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Does team building work?

Memory Nguwi

TEAMS are required when people need to work together towards a common goal. For teamwork to have any impact, the work must be interdependent. Organisations invest a lot of money in team building. The key question is; does it work? What is at the core of successful teams? What are the best methods for building teams?

In 2012 Google in its quest to understand how teams function embarked on a project code-named Project Aristotle. They based this project on results from what scientific research has found about teams. They studied all the factors that are normally considered when building teams; personality variables, demographic variables and the level of interaction and collaboration among team members. They looked at more than 180 teams within the organisation and how they worked. They collected an enormous amount of data about each of these teams and the results are revealing.

They discovered that at the top of high performing teams is what is called psychological safety. Harvard Professor Amy Edmondson (1999) says “Psychological safety is a belief that one will not be punished or humiliated for speaking up with ideas, questions, concerns or mistakes.” In practice, my experience supports this definition.

I have observed people in group meetings for example where they “agree” with the leadership on issues being discussed but the moment they step out of the meeting they start raising issues with their colleagues about what was being proposed. You often hear words like “it does not work”, “it’s a waste of time” and other such statements.

Such statements indicate that the leadership does not tolerate divergent views especially those that do not support the leadership proposals. As a result, such people will not support whatever cause the leadership is trying to advance. They will support the cause when the leader is present but in private, they will be doing everything possible to discredit the proposals.

To foster psychological safety in a team you need to allow team members to voice their concerns on any issues without facing prospects for follow up censure. You must create an environment where team members can acknowledge their own mistakes without being punished for disclosing those mistakes.

The team leader and all team members must create an environment that allows individual team members to take ownership of issues. Blaming others or the environment is unlikely to create the psychological safety required for the team to function effectively.

There is a lot that can be done to create psychological safety that will make sure your teams succeed. Project Aristotle by Google pointed out that out of all the other important factors about working with a successful team, psychological safety was the most important of all of them. Before you embark on that team-building exercise, assess psychological safety and work on gaps identified before wasting money climbing mountains and other such activities aimed at building teams.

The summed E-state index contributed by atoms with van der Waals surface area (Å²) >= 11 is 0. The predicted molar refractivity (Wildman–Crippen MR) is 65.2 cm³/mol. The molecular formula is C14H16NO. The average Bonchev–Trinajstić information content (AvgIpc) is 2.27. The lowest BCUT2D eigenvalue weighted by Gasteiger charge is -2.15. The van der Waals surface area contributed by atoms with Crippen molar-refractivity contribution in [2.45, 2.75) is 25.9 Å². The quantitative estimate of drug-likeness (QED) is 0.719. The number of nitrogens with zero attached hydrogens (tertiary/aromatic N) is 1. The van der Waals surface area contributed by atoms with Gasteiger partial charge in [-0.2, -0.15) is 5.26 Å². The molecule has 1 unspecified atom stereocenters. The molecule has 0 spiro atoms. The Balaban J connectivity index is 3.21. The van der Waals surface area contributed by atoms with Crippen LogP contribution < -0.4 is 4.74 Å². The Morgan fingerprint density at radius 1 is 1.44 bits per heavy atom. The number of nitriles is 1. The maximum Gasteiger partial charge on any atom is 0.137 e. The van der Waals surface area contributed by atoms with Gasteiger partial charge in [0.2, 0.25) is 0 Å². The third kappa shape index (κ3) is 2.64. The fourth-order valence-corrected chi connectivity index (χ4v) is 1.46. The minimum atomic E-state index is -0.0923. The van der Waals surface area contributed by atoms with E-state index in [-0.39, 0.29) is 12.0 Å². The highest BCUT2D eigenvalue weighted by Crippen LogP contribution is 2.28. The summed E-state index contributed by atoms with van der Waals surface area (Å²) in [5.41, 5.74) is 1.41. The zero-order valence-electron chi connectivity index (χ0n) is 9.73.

In the same study, Google identified other important factors but they are less influential than psychological safety. They discovered that the team needs to have dependable team members who will deliver on their promises for the team to be successful. If team members are not reliable and renege on their side of the agreed goals and targets the team will not succeed. This includes team members honouring their commitment to delivering high-quality work for the benefit of the team.

They also identified goal clarity as one of the drivers of successful teams. When the goals for the team are clear and each team member is clear on how they connect to the team goal the team succeed. In practice, teams are set up with goals that are imposed and not agreed and naturally, the team members do not take ownership of such goals.

The third factor was whether individuals feel that what they are working on is personally meaningful. The fourth driver of team success is whether team members believe that the work they are working on matters.

I have seen people working on tasks but asking why? What is the value? When such questions are being asked by team members you will have problems with the team achieving its goals.

To build a successful team you need to incorporate findings from scientific research. If you fail to heed what scientific research says you may be wasting your time and money embarking on team-building efforts. It is very possible that your team-building efforts can be structured in such a way that all the drivers of successful teams are incorporated in your team building program. I am sure for those who have attended team building sessions sometimes you come back to the office and you see no changes in how people are collaborating.
So why repeat the same unsuccessful ways for building teams.

In the coming week, we will focus on what are the other factors to consider before embarking on your team-building efforts. For example, the personality composition of your team matters. The current social network of your team matters. We will also share insights from research on what team building approaches work.

Nguwi is an occupational psychologist, data scientist, speaker and managing consultant at Industrial Psychology Consultants (Pvt) Ltd, a management and HR consulting firm.
https://www.linkedin.com/in/memorynguwi/ Phone +263 24 248 1 946-48/ 2290 0276, cell number +263 772 356 361 or e-mail: mnguwi@ipcconsultants.com or visit ipcconsultants.com.

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